Natural-Gas-Powered Cars Fetching Big Bucks Online

We reported last week on how feebly powered, fuel-sipping 1990s-vintage hatchbacks have been lighting up the used car market recently due to skyrocketing gas prices. In an interesting twist to this phenomenon, I actually benefited myself somewhat from this hysteria when I had to sell my beloved natural-gas-powered 2006 Honda Civic GX last week on eBay, turning it into one of the smarter investments I made all year.

You may remember this car from a long-term evaluation PopSci did in 2006-2007 to test the viability of a natural-gas vehicle in daily driving. We also evaluated the Phill home refueling station that taps into your natural gas line to fuel the car overnight. We praised the car’s environmental benefits and its low fuel costs—about $1.20-$1.40 per gallon.

Coincidentally, the end of the evaluation period happened to coincide with the introduction of a 65-mile daily commute (each way) into my life. With gas prices through the roof, my wife and I bought the Honda, and I’ve been driving it ever since.

Until, that is, we decided to take back those two hours of family time and move closer to work to eliminate the commute. Sadly our new house doesn’t have natural gas, so without an at-home fueling station, the Honda had to go. I did some research, and found that compressed-natural-gas vehicles are fetching big premiums online in places like Utah and Oklahoma where natural-gas prices are ridiculously low—as low as 60-cents per gallon. When I listed the car on eBay, it sold three days later to someone in Oklahoma for $18,600, about $4,000 more than what I paid for the car when I purchased it from Honda less than a year before, and $2,000 above its Kelley Blue Book value. (The sale price to me reflected various state and federal tax incentives that Honda took when they owned it.)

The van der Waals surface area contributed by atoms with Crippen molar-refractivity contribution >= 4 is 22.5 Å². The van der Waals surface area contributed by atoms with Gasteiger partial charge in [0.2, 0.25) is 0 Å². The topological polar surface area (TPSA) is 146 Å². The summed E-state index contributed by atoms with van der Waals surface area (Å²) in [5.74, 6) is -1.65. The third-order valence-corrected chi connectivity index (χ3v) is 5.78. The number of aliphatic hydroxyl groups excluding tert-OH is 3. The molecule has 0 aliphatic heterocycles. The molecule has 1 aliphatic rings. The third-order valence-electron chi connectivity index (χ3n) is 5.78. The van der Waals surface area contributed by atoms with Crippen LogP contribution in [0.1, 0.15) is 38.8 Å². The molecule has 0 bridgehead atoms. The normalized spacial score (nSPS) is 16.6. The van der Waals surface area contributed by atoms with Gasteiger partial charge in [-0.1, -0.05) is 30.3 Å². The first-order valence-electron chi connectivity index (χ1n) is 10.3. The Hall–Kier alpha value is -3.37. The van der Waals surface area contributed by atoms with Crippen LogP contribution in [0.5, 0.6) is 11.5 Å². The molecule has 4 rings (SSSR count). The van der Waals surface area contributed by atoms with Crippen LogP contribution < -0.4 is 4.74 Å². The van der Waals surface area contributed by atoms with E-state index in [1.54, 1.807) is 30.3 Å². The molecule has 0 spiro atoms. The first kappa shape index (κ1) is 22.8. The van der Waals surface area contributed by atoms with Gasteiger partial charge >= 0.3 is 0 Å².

Who’d have thought that the highest-performing investment of my entire year would be a used Honda Civic? We loved owning the car, and will miss its greenest-car-on-earth cache. But we realized that living five miles from work is probably better for the environment than living 65 miles from work, no matter what you drive.